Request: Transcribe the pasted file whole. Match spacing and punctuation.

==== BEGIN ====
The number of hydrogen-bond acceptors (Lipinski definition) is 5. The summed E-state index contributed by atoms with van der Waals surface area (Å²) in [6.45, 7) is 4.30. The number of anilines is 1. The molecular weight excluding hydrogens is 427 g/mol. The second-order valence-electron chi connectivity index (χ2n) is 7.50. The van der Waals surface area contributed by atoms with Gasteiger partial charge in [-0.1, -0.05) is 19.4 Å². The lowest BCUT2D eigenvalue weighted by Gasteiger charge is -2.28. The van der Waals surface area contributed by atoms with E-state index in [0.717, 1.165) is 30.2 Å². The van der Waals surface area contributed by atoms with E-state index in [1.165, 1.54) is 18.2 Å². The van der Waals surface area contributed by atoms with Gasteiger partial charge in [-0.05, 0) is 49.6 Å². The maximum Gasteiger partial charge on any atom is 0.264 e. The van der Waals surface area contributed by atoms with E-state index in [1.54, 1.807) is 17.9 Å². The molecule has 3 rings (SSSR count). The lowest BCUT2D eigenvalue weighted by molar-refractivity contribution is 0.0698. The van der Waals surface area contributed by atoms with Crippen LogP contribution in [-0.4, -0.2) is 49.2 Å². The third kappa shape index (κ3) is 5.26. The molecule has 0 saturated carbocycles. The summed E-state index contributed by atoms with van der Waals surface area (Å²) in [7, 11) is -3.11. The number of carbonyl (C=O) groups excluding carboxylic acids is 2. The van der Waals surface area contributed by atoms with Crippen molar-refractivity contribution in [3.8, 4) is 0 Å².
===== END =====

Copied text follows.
The number of hydrogen-bond acceptors (Lipinski definition) is 5. The summed E-state index contributed by atoms with van der Waals surface area (Å²) in [6.45, 7) is 4.30. The number of anilines is 1. The molecular weight excluding hydrogens is 427 g/mol. The second-order valence-electron chi connectivity index (χ2n) is 7.50. The van der Waals surface area contributed by atoms with Gasteiger partial charge in [-0.1, -0.05) is 19.4 Å². The lowest BCUT2D eigenvalue weighted by Gasteiger charge is -2.28. The van der Waals surface area contributed by atoms with E-state index in [0.717, 1.165) is 30.2 Å². The van der Waals surface area contributed by atoms with E-state index in [1.165, 1.54) is 18.2 Å². The van der Waals surface area contributed by atoms with Gasteiger partial charge in [-0.05, 0) is 49.6 Å². The maximum Gasteiger partial charge on any atom is 0.264 e. The van der Waals surface area contributed by atoms with E-state index in [1.54, 1.807) is 17.9 Å². The molecule has 3 rings (SSSR count). The lowest BCUT2D eigenvalue weighted by molar-refractivity contribution is 0.0698. The van der Waals surface area contributed by atoms with Crippen LogP contribution in [-0.4, -0.2) is 49.2 Å². The third kappa shape index (κ3) is 5.26. The molecule has 0 saturated carbocycles. The summed E-state index contributed by atoms with van der Waals surface area (Å²) in [7, 11) is -3.11. The number of carbonyl (C=O) groups excluding carboxylic acids is 2. The van der Waals surface area contributed by atoms with Crippen molar-refractivity contribution in [3.8, 4) is 0 Å².